Initially, there were only three official C’s of internet risk safety, those being contact, content, and conduct risks. They were originally developed in 2009 as a framework to answer the burning questions of parents and caretakers, such as “What are the online risks our kids are facing?”. When the initial three C’s were created, the idea was to categorize specific risks based on their causes and consequences, thus broadening the public view beyond the dominant risks at the time, namely grooming, pornography, and cyberbullying.

As the internet grows and evolves, so do the number of risks our kids are exposed to. We therefore need updated risk classification guides and solutions to deal with them. As of 2021, the report released by Children Online: Research and Evidence (CO:RE) states that the new Four C’s of internet risk are content, contact, conduct, and contract.

It states that risk arises when a child:

  • is exposed to and/or engages with potentially harmful content
  • experiences and/or is targeted by potentially harmful contact
  • participates in, witnesses, and/or is a victim of potentially harmful conduct
  • is party to and/or exploited by a potentially harmful contract
CO:RE Risk Classification Table
Updated CO:RE Risk Classification

The 4Cs can also distinguish between aggressive, sexual and value risks. In addition to the updated 4Cs, the new CO:RE classification acknowledges converging risks, notably to children’s privacy, health, and their fair treatment. Although some risks naturally intersect, many of the online risks faced by children overlap. This is dependent on circumstances and is even more important as the digital environment evolves.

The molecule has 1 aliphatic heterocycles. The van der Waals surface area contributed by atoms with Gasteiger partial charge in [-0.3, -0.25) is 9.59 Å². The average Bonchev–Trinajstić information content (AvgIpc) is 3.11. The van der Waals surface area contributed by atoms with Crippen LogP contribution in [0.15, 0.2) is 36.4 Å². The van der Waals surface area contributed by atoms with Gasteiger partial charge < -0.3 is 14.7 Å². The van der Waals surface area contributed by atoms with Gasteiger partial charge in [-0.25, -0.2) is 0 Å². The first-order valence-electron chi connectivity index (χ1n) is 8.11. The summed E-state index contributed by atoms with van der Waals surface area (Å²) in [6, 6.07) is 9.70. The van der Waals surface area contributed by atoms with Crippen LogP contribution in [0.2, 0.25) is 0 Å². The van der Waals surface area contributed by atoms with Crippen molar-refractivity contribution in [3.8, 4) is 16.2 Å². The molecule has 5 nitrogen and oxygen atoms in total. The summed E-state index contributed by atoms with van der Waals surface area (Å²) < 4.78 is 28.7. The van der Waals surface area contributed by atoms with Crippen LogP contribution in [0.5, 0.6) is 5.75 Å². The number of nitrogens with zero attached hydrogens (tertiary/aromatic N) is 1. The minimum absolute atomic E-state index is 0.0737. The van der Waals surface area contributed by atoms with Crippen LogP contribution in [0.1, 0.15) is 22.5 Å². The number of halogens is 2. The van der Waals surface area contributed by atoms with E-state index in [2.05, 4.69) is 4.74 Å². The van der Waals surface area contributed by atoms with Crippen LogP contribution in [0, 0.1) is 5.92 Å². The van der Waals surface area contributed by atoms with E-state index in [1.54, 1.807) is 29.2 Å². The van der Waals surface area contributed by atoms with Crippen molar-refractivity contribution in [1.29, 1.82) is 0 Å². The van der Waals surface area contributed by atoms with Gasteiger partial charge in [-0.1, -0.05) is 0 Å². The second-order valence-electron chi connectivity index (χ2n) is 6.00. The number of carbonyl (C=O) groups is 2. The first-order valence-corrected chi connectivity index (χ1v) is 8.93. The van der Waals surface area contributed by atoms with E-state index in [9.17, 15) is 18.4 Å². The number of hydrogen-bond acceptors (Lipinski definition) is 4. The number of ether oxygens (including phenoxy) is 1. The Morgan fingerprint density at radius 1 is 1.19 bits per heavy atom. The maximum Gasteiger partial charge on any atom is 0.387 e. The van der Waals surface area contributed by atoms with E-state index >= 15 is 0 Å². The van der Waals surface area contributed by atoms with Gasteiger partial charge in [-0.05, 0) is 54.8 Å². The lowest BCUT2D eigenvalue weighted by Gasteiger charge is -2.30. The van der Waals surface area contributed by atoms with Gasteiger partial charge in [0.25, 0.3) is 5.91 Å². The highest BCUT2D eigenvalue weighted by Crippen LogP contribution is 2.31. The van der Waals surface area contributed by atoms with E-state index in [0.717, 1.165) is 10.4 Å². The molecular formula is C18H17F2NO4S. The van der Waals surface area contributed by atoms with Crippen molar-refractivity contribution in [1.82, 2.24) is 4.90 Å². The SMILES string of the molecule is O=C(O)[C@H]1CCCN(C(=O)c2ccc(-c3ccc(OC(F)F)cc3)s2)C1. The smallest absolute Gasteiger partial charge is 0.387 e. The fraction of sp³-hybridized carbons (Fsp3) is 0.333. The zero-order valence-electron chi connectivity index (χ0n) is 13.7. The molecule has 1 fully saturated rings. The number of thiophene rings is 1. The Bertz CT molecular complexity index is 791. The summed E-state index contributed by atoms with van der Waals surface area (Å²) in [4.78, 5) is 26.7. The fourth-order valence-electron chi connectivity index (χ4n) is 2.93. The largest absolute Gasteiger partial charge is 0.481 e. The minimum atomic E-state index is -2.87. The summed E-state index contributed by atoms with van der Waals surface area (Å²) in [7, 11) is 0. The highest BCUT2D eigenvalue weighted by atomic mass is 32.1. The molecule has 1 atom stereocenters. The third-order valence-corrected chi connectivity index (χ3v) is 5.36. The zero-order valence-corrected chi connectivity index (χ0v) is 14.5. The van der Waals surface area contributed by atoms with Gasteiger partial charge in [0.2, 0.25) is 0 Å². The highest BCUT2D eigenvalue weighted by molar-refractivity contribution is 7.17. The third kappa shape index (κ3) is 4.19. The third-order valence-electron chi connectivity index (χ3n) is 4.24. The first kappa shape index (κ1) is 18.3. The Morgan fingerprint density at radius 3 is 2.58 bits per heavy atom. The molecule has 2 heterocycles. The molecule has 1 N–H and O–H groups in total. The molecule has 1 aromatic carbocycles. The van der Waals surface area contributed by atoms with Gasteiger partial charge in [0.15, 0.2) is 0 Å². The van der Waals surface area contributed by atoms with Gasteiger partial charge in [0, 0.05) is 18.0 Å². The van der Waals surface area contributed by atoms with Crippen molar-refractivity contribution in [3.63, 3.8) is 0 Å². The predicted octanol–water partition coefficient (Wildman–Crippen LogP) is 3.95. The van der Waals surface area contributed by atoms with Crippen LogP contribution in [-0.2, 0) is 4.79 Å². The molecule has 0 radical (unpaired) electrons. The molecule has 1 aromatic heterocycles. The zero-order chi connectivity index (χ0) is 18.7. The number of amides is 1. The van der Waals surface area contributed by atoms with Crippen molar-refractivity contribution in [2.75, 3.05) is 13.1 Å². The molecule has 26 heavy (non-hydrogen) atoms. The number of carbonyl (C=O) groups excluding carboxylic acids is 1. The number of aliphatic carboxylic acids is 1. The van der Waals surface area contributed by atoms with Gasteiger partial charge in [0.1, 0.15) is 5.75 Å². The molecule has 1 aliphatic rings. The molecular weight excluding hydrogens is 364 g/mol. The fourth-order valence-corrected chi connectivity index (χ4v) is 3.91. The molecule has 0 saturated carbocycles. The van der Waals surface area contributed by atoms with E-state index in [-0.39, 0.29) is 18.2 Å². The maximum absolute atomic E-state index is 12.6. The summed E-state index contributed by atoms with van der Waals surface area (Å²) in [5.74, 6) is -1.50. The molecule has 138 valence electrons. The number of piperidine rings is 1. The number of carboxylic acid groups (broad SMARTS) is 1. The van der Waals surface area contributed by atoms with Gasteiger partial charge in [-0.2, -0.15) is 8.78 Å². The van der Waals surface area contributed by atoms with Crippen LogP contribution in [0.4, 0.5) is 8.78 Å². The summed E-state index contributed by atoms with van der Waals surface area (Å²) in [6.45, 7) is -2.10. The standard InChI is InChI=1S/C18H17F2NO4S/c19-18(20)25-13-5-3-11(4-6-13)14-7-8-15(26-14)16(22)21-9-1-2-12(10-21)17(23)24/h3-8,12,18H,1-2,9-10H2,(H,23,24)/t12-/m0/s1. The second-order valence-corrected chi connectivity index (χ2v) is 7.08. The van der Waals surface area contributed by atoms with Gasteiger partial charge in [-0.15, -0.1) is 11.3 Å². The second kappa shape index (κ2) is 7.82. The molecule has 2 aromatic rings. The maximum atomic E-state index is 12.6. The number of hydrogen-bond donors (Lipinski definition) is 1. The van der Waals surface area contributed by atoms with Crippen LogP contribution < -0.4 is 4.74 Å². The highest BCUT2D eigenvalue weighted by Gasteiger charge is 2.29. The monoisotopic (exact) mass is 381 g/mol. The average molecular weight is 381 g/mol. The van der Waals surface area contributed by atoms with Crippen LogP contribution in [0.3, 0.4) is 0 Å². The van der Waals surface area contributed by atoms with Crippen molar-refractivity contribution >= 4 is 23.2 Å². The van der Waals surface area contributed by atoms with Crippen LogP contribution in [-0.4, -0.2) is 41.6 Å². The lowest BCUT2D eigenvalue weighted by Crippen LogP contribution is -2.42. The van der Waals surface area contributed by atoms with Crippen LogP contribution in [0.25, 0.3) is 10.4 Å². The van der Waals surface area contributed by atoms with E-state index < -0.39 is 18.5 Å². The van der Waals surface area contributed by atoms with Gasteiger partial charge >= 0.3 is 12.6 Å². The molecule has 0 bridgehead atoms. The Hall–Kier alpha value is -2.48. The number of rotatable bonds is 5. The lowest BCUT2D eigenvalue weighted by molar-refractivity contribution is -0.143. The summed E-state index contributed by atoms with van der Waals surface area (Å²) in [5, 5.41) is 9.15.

Children are naturally curious creatures, therefore, they are keen to explore the digital world, however, they may not be mature enough to understand and manage the risks they face. You can help your children manage these risks by simply starting a conversation at home. Just a few simple questions can help you better understand your child and the risks they face daily:

Where do you go, and what do you see?

  •  This gives you insight into the type of content they come across and actively seek out. This allows you to introduce your children to content risks.

What do you do online?

  • This question can help you identify, understand, and manage conduct risks, such as chatting anonymously in chat rooms, or publishing their personal information publicly.

Who do you chat to online?

  •  This question addresses contact risks, particularly if your child says they do not know they people they chat to in real life.

Which web services/apps do you use?

  • This helps introduce the risk of contract to them. You can go on to explain that nothing is ever truly free online, and that web services and social media platforms usually hand out your information to third parties.

Once you understand the risks your child may face online, it becomes easier to tailor conversations to their specific risk factors. Just like the offline world, the world of the internet is full of digital risks. Although a majority of these may never turn into physical, real-world harm, it is essential that children understand the risks they are taking, and make sensible, responsible choices online.